The Mobile Jewish Film Festival is pleased to announce our lineup of films and events for the 2022 Festival. Following a fully virtual film festival last year, we are excited to host a hybrid event, with films both in-person and online. We can’t wait to once again…SEE YOU AT THE MOVIES.
Rickie Voit & Barry Silverman
Co-Chairs, Mobile Jewish Film Festival
While the Mobile Jewish Film Festival is thrilled to finally be able to be in-person again, it is our responsibility provide a safe and healthy event for all our attendees.
Attendees will be required to show proof of full COVID vaccination OR negative COVID test within 72 hours of the event at the door. Masks are required at all venue locations. If you are unable to provide proof of vaccination or a negative COVID test, you are invited to watch the films virtually in the comfort of your home.
Moshe Rynecki (1881-1943) was a prolific Warsaw-based artist who painted scenes of the Polish-Jewish community until he was murdered at Majdanek concentration camp. After the Holocaust, Moshe’s wife was only able to recover a small fraction of his work, but unbeknownst to the family, many other pieces survived. For more than a decade his great-granddaughter Elizabeth has searched for the missing art, with remarkable and unexpected success.
No Admission Charge for this film, but reservations are required.
This is the extraordinary story of the German-Jewish immigrant who practically invented the modern motion picture business. Investing in nickelodeons, Carl Laemmle fought and ultimately overcame Thomas Edison's attempts to monopolize the film industry. Creating Universal Pictures in 1912, Laemmle hired many talents who would go on to become Hollywood legends, including Walt Disney, John Ford, William Wyler and Irving Thalberg. When he sold Universal in 1936, Laemmle would go on to do something far more important than any movie or studio he had created: battling the Third Reich and a notoriously anti-Semitic U.S. State Department, he rescued more than 300 Jewish refugee families from the Holocaust.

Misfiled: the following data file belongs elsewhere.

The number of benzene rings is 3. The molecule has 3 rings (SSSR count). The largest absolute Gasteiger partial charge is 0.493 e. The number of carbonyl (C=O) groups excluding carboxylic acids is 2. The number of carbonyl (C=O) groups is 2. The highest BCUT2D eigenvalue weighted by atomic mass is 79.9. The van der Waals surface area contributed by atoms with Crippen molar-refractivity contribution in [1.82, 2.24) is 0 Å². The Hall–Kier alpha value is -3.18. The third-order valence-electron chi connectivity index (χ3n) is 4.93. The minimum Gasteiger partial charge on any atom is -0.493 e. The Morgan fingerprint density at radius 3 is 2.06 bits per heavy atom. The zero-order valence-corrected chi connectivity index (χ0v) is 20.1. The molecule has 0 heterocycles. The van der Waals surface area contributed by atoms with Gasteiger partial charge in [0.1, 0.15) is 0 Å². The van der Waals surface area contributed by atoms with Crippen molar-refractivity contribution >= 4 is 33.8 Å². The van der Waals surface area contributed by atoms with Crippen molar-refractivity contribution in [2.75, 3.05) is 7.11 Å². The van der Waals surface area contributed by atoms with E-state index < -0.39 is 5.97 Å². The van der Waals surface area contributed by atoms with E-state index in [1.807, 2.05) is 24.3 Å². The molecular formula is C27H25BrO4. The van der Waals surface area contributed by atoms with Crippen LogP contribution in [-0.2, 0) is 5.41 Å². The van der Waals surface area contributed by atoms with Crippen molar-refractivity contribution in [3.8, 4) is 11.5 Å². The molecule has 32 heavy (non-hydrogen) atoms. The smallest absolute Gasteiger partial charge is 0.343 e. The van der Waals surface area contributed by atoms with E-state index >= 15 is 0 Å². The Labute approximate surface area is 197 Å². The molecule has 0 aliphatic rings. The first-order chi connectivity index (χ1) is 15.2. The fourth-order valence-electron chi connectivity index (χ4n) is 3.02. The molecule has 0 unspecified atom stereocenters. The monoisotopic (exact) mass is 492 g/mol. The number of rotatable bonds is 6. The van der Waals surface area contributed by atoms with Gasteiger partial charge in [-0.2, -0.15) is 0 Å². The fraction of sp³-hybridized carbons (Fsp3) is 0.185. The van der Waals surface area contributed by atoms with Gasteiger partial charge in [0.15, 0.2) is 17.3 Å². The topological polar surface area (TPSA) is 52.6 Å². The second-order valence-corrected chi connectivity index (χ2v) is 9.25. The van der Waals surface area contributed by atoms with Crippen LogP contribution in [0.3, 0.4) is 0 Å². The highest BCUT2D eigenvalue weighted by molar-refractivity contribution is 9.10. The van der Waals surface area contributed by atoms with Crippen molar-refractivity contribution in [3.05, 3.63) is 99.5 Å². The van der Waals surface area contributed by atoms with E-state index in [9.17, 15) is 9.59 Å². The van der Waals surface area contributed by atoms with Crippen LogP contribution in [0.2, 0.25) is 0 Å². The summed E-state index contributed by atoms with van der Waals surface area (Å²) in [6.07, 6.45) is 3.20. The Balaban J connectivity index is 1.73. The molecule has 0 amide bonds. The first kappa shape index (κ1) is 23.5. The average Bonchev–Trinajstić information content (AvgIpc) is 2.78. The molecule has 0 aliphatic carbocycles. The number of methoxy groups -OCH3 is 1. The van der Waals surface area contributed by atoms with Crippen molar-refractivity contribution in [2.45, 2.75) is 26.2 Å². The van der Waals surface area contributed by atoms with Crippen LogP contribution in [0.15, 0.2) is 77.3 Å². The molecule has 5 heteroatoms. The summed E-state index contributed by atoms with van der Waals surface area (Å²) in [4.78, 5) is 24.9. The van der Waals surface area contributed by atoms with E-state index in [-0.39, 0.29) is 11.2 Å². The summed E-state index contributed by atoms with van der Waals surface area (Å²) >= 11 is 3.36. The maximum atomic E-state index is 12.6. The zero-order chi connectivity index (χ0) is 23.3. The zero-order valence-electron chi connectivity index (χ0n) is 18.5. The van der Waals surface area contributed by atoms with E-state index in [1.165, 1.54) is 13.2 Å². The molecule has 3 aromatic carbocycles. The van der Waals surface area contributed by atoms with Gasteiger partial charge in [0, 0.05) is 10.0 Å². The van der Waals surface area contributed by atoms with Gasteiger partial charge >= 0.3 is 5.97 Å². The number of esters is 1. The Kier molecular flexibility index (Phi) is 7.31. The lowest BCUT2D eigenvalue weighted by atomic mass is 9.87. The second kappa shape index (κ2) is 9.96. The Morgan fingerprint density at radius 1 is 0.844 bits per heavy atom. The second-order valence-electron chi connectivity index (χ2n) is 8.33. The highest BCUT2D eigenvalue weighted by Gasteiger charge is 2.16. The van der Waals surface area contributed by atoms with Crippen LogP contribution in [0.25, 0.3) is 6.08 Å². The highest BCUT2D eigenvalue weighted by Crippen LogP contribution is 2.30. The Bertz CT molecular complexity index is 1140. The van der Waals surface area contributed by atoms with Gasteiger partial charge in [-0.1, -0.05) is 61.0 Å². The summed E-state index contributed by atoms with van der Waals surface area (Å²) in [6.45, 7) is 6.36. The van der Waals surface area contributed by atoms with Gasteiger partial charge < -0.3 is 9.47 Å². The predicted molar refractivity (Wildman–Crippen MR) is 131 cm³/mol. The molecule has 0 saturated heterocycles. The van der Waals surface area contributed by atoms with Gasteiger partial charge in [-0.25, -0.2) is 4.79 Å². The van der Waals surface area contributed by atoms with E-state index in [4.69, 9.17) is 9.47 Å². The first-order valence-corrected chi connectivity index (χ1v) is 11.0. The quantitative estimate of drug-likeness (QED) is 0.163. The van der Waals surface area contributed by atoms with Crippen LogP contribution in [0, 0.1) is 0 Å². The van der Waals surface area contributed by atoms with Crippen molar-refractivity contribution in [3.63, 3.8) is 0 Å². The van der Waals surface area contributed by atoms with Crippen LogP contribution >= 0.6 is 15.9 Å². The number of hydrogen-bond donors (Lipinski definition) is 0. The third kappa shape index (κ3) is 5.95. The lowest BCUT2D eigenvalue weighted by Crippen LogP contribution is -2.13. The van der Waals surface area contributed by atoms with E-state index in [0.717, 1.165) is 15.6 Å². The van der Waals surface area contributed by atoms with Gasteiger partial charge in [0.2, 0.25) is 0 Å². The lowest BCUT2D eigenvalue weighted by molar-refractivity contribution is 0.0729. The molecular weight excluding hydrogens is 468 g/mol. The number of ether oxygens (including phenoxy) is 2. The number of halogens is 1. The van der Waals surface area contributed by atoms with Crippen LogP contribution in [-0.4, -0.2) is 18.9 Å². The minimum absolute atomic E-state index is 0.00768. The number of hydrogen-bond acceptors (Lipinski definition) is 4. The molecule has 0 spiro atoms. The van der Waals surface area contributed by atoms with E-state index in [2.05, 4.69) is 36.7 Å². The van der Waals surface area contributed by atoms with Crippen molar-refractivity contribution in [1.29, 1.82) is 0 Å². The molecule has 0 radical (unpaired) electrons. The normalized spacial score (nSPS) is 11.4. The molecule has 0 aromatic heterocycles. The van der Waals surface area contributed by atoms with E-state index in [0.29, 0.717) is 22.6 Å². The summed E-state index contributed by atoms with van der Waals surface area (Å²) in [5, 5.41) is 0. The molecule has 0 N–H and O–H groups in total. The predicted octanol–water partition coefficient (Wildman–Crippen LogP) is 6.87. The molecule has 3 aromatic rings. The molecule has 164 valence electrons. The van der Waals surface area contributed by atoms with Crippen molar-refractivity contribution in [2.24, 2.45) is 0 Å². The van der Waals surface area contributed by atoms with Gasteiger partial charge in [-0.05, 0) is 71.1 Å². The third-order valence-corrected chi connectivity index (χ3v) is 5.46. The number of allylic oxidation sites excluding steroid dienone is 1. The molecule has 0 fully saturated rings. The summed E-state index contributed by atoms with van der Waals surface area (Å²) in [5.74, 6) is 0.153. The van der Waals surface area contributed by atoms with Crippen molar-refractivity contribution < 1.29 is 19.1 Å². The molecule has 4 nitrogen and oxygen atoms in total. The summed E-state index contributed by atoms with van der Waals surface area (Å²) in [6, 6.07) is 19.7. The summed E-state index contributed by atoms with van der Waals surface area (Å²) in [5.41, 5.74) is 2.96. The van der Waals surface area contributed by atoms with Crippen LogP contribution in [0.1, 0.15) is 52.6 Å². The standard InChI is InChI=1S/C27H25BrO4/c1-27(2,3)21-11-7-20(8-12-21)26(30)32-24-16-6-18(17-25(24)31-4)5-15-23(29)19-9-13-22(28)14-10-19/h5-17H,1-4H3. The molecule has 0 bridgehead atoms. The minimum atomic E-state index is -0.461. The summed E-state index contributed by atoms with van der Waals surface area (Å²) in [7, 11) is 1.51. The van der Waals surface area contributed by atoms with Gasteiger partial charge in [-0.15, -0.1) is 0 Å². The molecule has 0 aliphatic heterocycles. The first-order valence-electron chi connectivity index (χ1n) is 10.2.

After the Film: Q&A with the filmmaker, James Freedman, following the film
A Jewish prisoner pretends to be Iranian to escape being shot and is then forced to teach Farsi, a language he doesn’t speak, to a Nazi superior in the film from Ukrainian-born, Canada-based director Vadim Perelman (The House of Sand and Fog). “Inspired by true events,” and based on a short story by Wolfgang Kohlhaase, this meticulously polished Holocaust tale offers something of a new angle on largely familiar material.
After the Film: Join us for a discussion led by Dr. David Meola, Jewish and Holocaust Studies Chair at the University of South Alabama.
A split-second decision at a traffic accident triggers repercussions for a Jewish surgeon and a neo-Nazi’s daughter, in this gripping, potent drama. Simone (Alessandro Gassmann), a Holocaust survivor’s son, rushes to the scene of a hit-and-run. But when he sees a swastika tattoo on the victim’s chest, he leaves the gravely wounded man to his fate. Wracked with guilt, the anguished doctor confronts the ethics of his choice, and bonds with the victim’s daughter Marcia (Sara Serraiocco), embroiling himself in greater conflict.